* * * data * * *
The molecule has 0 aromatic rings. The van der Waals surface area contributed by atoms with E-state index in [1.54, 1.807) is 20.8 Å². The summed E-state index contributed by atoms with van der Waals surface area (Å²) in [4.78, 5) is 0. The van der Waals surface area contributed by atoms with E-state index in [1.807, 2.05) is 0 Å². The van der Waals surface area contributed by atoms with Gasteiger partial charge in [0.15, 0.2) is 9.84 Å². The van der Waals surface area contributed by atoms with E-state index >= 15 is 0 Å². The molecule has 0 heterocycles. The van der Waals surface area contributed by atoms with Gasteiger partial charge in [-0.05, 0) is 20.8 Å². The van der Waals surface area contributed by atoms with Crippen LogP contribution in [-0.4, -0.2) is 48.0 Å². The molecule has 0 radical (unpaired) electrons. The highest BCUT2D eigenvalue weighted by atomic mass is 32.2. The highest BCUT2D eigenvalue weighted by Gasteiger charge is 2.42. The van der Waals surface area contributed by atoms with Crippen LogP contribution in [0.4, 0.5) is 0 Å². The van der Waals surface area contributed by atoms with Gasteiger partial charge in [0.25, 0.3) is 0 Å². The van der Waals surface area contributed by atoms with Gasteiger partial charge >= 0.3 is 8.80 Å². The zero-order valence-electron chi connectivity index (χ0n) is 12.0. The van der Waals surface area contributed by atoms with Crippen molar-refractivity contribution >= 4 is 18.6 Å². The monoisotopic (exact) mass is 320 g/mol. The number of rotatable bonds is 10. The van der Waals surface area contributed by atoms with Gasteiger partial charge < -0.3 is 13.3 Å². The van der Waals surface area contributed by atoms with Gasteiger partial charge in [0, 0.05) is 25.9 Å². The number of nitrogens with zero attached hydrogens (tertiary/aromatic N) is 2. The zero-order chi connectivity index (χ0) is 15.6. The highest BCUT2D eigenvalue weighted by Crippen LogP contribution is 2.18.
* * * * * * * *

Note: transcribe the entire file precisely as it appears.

The molecule has 0 aromatic rings. The van der Waals surface area contributed by atoms with E-state index in [1.54, 1.807) is 20.8 Å². The summed E-state index contributed by atoms with van der Waals surface area (Å²) in [4.78, 5) is 0. The van der Waals surface area contributed by atoms with E-state index in [1.807, 2.05) is 0 Å². The van der Waals surface area contributed by atoms with Gasteiger partial charge in [0.15, 0.2) is 9.84 Å². The van der Waals surface area contributed by atoms with E-state index >= 15 is 0 Å². The molecule has 0 heterocycles. The van der Waals surface area contributed by atoms with Gasteiger partial charge in [-0.05, 0) is 20.8 Å². The van der Waals surface area contributed by atoms with Crippen LogP contribution in [-0.4, -0.2) is 48.0 Å². The molecule has 0 radical (unpaired) electrons. The highest BCUT2D eigenvalue weighted by atomic mass is 32.2. The highest BCUT2D eigenvalue weighted by Gasteiger charge is 2.42. The van der Waals surface area contributed by atoms with Crippen LogP contribution in [0.4, 0.5) is 0 Å². The van der Waals surface area contributed by atoms with Gasteiger partial charge in [0.25, 0.3) is 0 Å². The van der Waals surface area contributed by atoms with Gasteiger partial charge >= 0.3 is 8.80 Å². The zero-order valence-electron chi connectivity index (χ0n) is 12.0. The van der Waals surface area contributed by atoms with Crippen molar-refractivity contribution >= 4 is 18.6 Å². The monoisotopic (exact) mass is 320 g/mol. The number of rotatable bonds is 10. The van der Waals surface area contributed by atoms with Gasteiger partial charge < -0.3 is 13.3 Å². The van der Waals surface area contributed by atoms with Gasteiger partial charge in [0, 0.05) is 25.9 Å². The number of nitrogens with zero attached hydrogens (tertiary/aromatic N) is 2. The zero-order chi connectivity index (χ0) is 15.6. The highest BCUT2D eigenvalue weighted by Crippen LogP contribution is 2.18.